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Dina Horwedel, Director of Public Education, American Indian College Fund
303-426-8900, dhorwedel@collegefund.org

Colleen R. Billiot, Public Education Coordinator, American Indian College Fund
720-214-2569, cbilliot@collegefund.org

American Indian College Fund Hosting Online Book Discussion with Indigenous Author Mona Susan Power

Free Event Scheduled Tuesday, March 26th at 12:00 Noon MDT

February 20, 2024, Denver, Colo.— The American Indian College Fund (College Fund) is hosting a free, online book and author event for the public featuring the PEN Award–winning Native American author, Mona Susan Power, on March 26 from 12-1 Mountain Daylight Time. Power will discuss her new book, A Council of Dolls, with College Fund President, Cheryl Crazy Bull.

Mona Susan Power is the author of four books of fiction: The Grass Dancer (awarded the PEN/Hemingway prize), Roofwalker, Sacred Wilderness, and her most recent novel, A Council of Dolls (longlisted for the National Book Award). She has received numerous fellowships in support of her work, including an Iowa Arts Fellowship, James Michener Fellowship, Radcliffe Bunting Institute Fellowship, Princeton Hodder Fellowship, USA Artists Fellowship, McKnight Fellowship, and Native Arts and Cultures Foundation Fellowship. Her short stories and essays have been widely published in journals, magazines and anthologies, and her essay, “Bloodthread,” is forthcoming in The Georgia Review. Power was born and raised in Chicago, is an enrolled member of the Standing Rock Sioux Tribe (Iháŋktȟuŋwaŋna Dakhóta), and currently lives in Minnesota.

The profoundly moving and unforgettable new novel spans three generations of Yanktonai Dakota women from the 19th century to the present day. Power takes the reader to the mid-century metropolis of Chicago, the windswept ancestral lands of the Dakota people, and bleak and brutal Indian boarding schools. A Council of Dolls is the story of three women, told in part through the stories of the dolls they carried.

Sissy, born in 1961, has a difficult relationship with her beautiful and volatile mother, but her life is also filled with beautiful things, including a new a doll called Ethel Sissy received for Christmas. Ethel whispers advice and kindness in Sissy’s ear, and in one especially terrifying moment, the doll maybe even saves Sissy’s life.

Lillian, born in 1925 in her ancestral lands during a time of terrible change, clings to her sister, Blanche, and her doll, Mae. When the sisters are forced to attend an “Indian school” far from their home, Blanche refuses to be cowed by the school’s abusive nuns. But when tragedy strikes the sisters, Mae finds a way to defend the sisters.

Cora, born in 1888 during the brutal legacy of the “Indian Wars,” is not afraid of the white men who remove her to a school across the country to be “civilized.” When teachers burn her beloved buckskin and beaded doll, Winona, Cora discovers the spirit of Winona may not be entirely lost.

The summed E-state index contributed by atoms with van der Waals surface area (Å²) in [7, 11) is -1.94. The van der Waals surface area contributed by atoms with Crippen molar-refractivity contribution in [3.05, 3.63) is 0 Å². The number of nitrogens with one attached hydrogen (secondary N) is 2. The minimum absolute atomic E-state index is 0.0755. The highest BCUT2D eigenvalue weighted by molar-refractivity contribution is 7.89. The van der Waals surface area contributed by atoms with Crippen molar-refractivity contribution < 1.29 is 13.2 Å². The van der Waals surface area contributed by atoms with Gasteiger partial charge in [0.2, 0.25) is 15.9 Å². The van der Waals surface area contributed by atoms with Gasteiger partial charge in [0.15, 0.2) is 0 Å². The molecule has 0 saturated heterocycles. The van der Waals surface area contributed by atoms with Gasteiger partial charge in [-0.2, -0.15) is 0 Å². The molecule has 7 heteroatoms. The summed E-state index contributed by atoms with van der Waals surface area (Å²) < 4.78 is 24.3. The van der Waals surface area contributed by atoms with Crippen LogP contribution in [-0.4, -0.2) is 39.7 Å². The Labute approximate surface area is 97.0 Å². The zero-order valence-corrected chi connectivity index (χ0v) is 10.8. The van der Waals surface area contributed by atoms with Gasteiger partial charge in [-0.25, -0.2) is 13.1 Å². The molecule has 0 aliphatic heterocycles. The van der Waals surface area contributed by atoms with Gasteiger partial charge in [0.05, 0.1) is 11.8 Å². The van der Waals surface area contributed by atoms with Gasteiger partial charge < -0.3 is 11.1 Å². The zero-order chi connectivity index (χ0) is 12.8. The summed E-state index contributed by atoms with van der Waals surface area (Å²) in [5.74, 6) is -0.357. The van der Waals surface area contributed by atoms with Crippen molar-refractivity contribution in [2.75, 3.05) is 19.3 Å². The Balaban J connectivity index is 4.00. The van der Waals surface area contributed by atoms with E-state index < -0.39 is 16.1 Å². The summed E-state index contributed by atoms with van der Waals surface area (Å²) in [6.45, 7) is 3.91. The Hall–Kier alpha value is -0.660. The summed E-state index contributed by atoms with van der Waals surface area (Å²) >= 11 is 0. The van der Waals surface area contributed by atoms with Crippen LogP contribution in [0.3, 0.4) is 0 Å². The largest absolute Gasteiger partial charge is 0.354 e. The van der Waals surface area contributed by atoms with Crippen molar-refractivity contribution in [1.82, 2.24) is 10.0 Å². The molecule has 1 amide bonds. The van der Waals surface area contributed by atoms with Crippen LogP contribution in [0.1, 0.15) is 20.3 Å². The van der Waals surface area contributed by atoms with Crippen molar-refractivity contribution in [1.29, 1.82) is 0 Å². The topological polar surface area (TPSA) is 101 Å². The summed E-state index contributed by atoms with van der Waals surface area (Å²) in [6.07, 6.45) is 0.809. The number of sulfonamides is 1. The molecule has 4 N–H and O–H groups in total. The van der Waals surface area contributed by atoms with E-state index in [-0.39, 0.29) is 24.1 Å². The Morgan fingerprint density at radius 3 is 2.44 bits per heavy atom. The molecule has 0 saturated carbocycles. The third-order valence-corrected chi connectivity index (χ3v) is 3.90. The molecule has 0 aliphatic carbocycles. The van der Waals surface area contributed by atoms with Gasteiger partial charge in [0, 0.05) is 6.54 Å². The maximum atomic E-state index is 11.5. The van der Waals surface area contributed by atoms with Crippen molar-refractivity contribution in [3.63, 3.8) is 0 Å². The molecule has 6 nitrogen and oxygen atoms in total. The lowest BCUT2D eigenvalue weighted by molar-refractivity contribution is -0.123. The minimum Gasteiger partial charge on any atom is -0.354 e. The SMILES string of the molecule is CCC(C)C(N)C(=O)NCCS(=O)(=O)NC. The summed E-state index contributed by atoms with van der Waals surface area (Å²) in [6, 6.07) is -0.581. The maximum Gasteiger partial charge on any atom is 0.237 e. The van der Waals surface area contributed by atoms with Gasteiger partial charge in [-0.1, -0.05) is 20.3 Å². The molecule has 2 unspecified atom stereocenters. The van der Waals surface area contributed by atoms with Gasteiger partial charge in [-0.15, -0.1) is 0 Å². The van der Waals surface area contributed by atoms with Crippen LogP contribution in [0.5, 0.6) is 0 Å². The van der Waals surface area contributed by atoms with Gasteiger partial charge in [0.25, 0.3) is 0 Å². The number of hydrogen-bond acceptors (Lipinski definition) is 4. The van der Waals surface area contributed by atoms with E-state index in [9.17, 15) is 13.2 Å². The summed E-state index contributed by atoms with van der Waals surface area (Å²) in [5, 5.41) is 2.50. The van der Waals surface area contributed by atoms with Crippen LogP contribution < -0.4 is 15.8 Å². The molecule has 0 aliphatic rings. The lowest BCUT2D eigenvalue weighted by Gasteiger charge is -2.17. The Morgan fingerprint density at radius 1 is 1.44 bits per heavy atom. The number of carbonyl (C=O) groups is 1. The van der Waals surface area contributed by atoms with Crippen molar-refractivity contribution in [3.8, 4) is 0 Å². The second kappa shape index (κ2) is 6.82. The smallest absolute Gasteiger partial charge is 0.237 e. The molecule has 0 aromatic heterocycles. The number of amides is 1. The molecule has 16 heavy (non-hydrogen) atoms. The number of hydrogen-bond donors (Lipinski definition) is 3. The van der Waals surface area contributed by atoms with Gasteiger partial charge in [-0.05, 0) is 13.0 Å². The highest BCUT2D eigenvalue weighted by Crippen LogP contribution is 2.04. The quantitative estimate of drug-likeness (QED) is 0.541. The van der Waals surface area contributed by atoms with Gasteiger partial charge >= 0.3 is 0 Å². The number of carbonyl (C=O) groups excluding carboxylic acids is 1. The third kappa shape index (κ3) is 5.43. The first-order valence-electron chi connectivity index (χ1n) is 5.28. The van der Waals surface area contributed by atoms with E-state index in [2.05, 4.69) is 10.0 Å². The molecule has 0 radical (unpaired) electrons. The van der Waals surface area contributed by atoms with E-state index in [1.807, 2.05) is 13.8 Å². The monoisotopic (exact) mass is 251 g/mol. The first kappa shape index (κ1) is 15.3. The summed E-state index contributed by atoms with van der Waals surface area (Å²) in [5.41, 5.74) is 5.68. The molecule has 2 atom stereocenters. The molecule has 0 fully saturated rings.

A Council of Dolls is a modern masterpiece: gorgeous, quietly devastating, and hopeful. Mona Susan Power shines a light on the damage wrought by Indian boarding schools and historical massacres that echo throughout generations of Indigenous people. With stunning prose, she artfully weaves a spell of love and healing with her storytelling. To register for this free event, please visit www.collegefund.org/bookclub.

 PEN Award–winning author Mona Susan Power, an enrolled member of the Standing Rock Sioux Tribe (Iháŋktȟuŋwaŋna Dakhóta), will discuss her latest novel, A Council of Dolls, March 26 at 12:00 noon Mountain Daylight Time with Cheryl Crazy Bull, President and CEO of the American Indian College Fund. Registration is free and open to the public. To join the conversation visit https://bit.ly/monabookclubFB.

PEN Award–winning author Mona Susan Power, an enrolled member of the Standing Rock Sioux Tribe (Iháŋktȟuŋwaŋna Dakhóta), will discuss her latest novel, A Council of Dolls, March 26 at 12:00 noon Mountain Daylight Time with Cheryl Crazy Bull, President and CEO of the American Indian College Fund. Registration is free and open to the public. To join the conversation visit https://bit.ly/monabookclubFB.

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About the American Indian College Fund The American Indian College Fund has been the nation’s largest charity supporting Native higher education for 34 years. The College Fund believes “Education is the answer” and provided $17.4 million in scholarships and other direct student support to American Indian students in 2022-23. Since its founding in 1989 the College Fund has provided more than $319 million in scholarships, programs, community, and tribal college support. The College Fund also supports a variety of academic and support programs at the nation’s 35 accredited tribal colleges and universities, which are located on or near Indian reservations, ensuring students have the tools to graduate and succeed in their careers. The College Fund consistently receives top ratings from independent charity evaluators and is one of the nation’s top 100 charities named to the Better Business Bureau’s Wise Giving Alliance. For more information about the American Indian College Fund, please visit www.collegefund.org.

JournalistsThe American Indian College Fund does not use the acronym AICF. On second reference, please use the College Fund.

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